A problem with a loved one is always concerning, no less so for an animal companion than for a family member. When our friend is limping, or can’t stop vomiting, or just looks sad and unwell, we as pet parents often feel helpless and worry about the worst.
An examination is a head-to-tail check of all body systems, to get a complete picture of a problem as well as to be sure no problem, possibly unrelated to the presenting complaint, is missed.
Here’s How a Check-up Goes
Look at the colour of the eye membranes, iris and cornea, and look for discharge. If there appears to be a problem, further testing may involve staining the eye with Fluorescein Dye to look for a break in the cornea, measuring tear output with a absorptive paper strip, measuring eye pressure with a tool called a tonometer, and looking at the inner and back portion of the eye with an ophthalmoscope.
Look for discharge, look for abnormalities with the leathery part of the nose (nasal planum).
Check teeth and gums, look at the tongue and the back of the throat – yes, pets have tonsils!
Look at the external ear openings, and palpate the ear canals for stiffness, soreness or itching (infected ears can be painful and itchy even if the openings look clean). If there is an issue with the ears, they will be inspected with an Otoscope. I may also do an ear swab: collect some ear material, put in on a slide, and stain it to look at it under the microscope.
The lymph nodes under the jaw drain and respond to all the tissues “upstream” of them – mouth, throat, eyes, ears, facial skin. If one or both lymph nodes are enlarged, and can not be accounted for by something already discovered in the examination, that is a clue to go back and look again. There are also lymph nodes that may be able to be felt in front of the shoulder blades, in the armpits, in the groin and in the backs of the knees.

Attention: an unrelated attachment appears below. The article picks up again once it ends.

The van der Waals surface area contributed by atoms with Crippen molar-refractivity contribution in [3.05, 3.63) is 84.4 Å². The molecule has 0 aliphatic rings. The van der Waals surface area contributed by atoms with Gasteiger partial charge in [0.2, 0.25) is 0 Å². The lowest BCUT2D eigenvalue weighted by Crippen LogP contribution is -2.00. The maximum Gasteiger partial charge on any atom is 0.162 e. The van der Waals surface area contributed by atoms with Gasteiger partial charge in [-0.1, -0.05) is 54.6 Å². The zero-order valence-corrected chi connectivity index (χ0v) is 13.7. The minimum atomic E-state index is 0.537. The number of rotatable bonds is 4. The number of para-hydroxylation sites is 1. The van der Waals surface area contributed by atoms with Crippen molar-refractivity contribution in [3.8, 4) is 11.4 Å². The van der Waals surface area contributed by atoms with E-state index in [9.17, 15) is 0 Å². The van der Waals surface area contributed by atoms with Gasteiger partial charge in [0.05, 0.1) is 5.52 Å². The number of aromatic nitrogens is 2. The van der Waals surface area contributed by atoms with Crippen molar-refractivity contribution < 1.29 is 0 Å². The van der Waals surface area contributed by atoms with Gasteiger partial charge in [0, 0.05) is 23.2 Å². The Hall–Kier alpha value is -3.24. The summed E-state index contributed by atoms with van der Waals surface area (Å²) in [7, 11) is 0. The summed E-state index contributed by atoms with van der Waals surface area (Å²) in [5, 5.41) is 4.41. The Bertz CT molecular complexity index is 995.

Ear problems are often associated with an underlying skin problem. After all, ear canals are just tubes lined by skin. If I have any concerns about the skin, I will check common trouble sites such as eyelids and lips, throat, elbow crooks, armpits, belly, groin, between the toes and under the tail.
Heart & Lungs
Stethoscope examination can assess heart rate and rhythm, and find abnormal lung sounds.
Fingers can yield a lot of information about the insides. I will palpate to see if there is any pain in the area of various organs, if there are any lumps or masses that should not be there, and where possible to see the size and texture of various organs.
These will get a quick check while the temperature is being taken. If there is any enlargement, or history of “butt scooting”, they may get a deeper examination.
In small dogs, I routinely check for popping knee-caps (a common problem). In large dogs, especially as they get older, I assess their joints for range of motion and their spine for pain. I will also check joints on any pet whose mobility does not seem to be what it used to.
The Pet Parent’s Role
I will teach you techniques you need to know, such as deep-cleaning an infected ear, and brushing teeth. We will go over your pet’s nutrition: many problems can be alleviated or even prevented by dietary management. I will make sure you have a clear understanding of what is going on with your pet, why it happens, and why we are treating it a particular way. We may also discuss back-up plans – if one treatment strategy is not getting the desired results, what is the next step? My goal is to work with you, as a team, towards the mutual goal of your pet’s well-being!